Our intent is to help Portland reach the modal split goal of 25% bicycle trips taken by the population inside the metro area. (more…)
We constructed a survey to better understand the people of Portland.
Here is the mock-up of the base structure/design of the interface of the App.
Here is video of our curated tour of density in Portland now and what is projected. We wanted to see where people thought two types of density (population and buildings) were both currently, and projected.
Pixel is a web-based application that enables the public to explore the city in entirely new ways. Through the collection and mapping of real-time public sentiment, Pixel also generates a layer of information that can provide planners and policy-makers with profound insights into how people experience the city.
Pixel has been in development for several months, and the process has drawn on the input of numerous researchers and experts in a variety of fields at the intersection of design, technology, and urbanism. (more…)
MYPS is personalized cloud to ground cartography that reshapes both how we compose our farewells and how we receive the farewells of others.
A P.S. is an afterthought – an easily appended message that crosses our mind after we think we have said all we mean to say. Yet the postscript also contains our final words, which are actually quite powerful. When combined with the power of place in the development of memories, these afterthoughts can create meaningful journeys for our loved ones to revisit after we are gone.
MYPS uses the GPS capabilities of mobile devices in combination with familiar media sharing formats to facilitate the process of recording our shared memories so our loved ones may literally revisit them after our passing.
The following video is a preview of my final review “experience”. It shows how MYPS could tie together three generations of memories. When my Mom came to see me in Boston, we visited the places my grandpa remembered from his own time living here during World War II. After her passing, I will be able to revisit our route to see the memories she left behind.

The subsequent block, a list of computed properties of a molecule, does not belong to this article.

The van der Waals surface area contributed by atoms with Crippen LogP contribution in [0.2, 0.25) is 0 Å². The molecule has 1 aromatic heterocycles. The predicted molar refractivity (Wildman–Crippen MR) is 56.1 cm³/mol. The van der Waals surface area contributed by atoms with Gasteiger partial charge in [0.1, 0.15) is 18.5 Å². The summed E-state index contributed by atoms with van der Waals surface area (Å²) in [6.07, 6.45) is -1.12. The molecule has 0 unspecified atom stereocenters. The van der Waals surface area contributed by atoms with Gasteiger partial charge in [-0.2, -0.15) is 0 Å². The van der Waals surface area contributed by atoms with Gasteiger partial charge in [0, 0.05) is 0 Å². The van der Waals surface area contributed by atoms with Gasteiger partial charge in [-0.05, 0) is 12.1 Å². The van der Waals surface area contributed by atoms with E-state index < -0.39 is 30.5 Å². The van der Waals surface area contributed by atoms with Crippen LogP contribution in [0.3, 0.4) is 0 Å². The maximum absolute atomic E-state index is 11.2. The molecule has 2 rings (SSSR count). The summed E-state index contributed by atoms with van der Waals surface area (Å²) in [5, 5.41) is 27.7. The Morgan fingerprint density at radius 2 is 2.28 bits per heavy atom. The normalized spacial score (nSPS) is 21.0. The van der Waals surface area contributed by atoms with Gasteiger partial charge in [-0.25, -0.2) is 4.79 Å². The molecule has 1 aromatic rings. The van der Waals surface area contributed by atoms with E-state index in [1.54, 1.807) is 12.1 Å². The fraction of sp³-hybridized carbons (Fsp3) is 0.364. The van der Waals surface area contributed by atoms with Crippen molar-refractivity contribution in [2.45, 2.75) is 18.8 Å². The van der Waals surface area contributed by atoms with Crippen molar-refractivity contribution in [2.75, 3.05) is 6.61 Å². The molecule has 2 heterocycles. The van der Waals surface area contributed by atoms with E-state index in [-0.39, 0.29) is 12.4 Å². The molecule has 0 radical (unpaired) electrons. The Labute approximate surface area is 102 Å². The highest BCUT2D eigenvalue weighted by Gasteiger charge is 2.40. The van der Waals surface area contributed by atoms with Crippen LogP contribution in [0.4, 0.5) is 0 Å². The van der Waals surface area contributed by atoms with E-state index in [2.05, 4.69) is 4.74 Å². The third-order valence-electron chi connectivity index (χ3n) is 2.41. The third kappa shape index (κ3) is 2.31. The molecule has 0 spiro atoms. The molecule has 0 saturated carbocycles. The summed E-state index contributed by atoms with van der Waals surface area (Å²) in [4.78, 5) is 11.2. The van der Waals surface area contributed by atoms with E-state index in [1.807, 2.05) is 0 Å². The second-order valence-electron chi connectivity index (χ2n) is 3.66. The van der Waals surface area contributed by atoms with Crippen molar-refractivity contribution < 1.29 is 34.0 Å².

I was invited to participate in a networking event by Ruth Faas, my main contact in Boston’s death-care industry, on December 8th in Arlington, MA. Attendees included board members of both the Eastern and Western Massachusetts Funeral Consumer’s Alliances, Grief Therapists, Artists, Funeral Celebrants and Funeral Directors. Here’s what they had to say about MYPS…
Tuesday was game day. We took our idea to the ArchitectureBoston Expo first and to a working group at MIT thereafter. The feedback we received was more than helpful and certainly encouraging. We are excited to announce that the City of Philadelphia might be interested to pilot the project once we have a workable product.
Scott Liang | TJ McCourt | Benjamin Scheerbarth
This week is dedicated to collecting data to test our hypothesis (overlaying objective and subjective locational data might yield surprising and insightful junctures that can prompt targeted interventions and learning). For this, we are using Gund Hall, the main building of the Harvard Graduate School of Design, as laboratory.
Follow this link for the online part of the survey: https://docs.google.com/forms/d/1Hmga5pfhh6O-qWE6c0oSJbpWpZ56aS_2BRmbgfLuBMs/viewform
Scott Liang | TJ McCourt | Benjamin Scheerbarth